The Role of Women in the Fourth Industrial Revolution

The Role of Women in the Fourth Industrial Revolution
Peter Ogundairo
Level: advanced
Exploring Economics, 2020
Topic: gender, industrial policy
Format: Essay

The Role of Women in the Revolution

Author: Peter Ogundairo (omopafoo@gmail.com) 

Department of Economics, University of Lagos, Nigeria 

This is an essay of the writing workshop Nigeria’s Readiness for and the Effect of the Fourth Industrial Revolution, published July 2020


Introduction

    The Fourth Industrial Revolution is set to change our way of life as humans at an unprecedented rate. Experts describe it as the "disruptor" that will remove all barriers between the physical, biological, and technological spheres of our daily existence. For those that embrace it, the Fourth Industrial Revolution serves as the door to unlimited possibilities and opportunities.

Fortunately, Nigeria is not excluded from the chance at prosperity that this incoming new world presents. In fact, the 'giant of Africa' as she's fondly called is blessed with human and material resources to be a driving force of the change. However, Nigeria's hope of taking a front seat in the Fourth Industrial Revolution remains a fairy tale as she battles inefficiency at several corners.

Worse? Nigeria's jewel, which is her female population, has been on the short end of the stick. According to the Nigerian Bureau of Statistics (NBS) latest report, Nigeria's females make up 49.4% of the country's total population. Still, females are grossly underrepresented and underutilized in Nigeria's economic and political space, amongst others. Consequently, this is also expected to negatively affect the country's readiness for the Fourth Industrial Revolution and its aftermath.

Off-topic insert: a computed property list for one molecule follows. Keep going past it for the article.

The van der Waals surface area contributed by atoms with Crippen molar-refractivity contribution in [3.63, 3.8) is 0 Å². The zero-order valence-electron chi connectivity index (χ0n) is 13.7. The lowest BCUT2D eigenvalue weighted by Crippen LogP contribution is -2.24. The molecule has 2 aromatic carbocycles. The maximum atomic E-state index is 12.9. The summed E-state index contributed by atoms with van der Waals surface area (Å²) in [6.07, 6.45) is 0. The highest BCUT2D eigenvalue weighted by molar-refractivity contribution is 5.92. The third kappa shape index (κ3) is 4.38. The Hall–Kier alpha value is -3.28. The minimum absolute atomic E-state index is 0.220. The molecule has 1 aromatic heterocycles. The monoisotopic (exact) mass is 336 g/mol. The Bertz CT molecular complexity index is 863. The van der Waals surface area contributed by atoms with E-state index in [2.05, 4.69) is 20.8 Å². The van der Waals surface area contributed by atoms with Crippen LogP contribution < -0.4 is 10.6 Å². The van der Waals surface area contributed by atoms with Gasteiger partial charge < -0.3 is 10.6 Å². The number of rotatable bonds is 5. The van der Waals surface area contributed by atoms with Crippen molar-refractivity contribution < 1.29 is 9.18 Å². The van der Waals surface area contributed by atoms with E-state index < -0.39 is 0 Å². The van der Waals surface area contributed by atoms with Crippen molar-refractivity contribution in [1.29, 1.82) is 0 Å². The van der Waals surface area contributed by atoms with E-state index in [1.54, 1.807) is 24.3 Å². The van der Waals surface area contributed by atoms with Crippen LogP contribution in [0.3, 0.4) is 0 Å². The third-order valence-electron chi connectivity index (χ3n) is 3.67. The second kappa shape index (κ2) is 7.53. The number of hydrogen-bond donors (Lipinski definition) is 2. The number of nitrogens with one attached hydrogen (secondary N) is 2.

However, for every problem, there is a worthy solution. This paper employs the MECE (Mutually Exclusive and Collectively Exhaustive) approach to structure and study the current condition of the average Nigerian female. It looks at the cultural, economical, and political stance of being feminine in Nigeria.

This way, it can adequately answer the question of how women can be part of the Fourth Industrial Revolution, acquire economic development skills, and the changes in the traditional family system that may follow suit. First, we kick off with a background check of the Fourth Industrial Revolution.

Fourth Industrial Revolution – An Overview

     The term "Fourth Industrial Revolution" was coined by the founder and Executive Chairman of the World Economic Forum (WEF), Klaus Schwab, in 2016. In the same year, the former professor published a book titled "The Fourth Industrial Revolution." There, he outlined his thought on the technological transformation that was reconstructing the world and "blurring the lines" between what we know as "biological, physical and digital."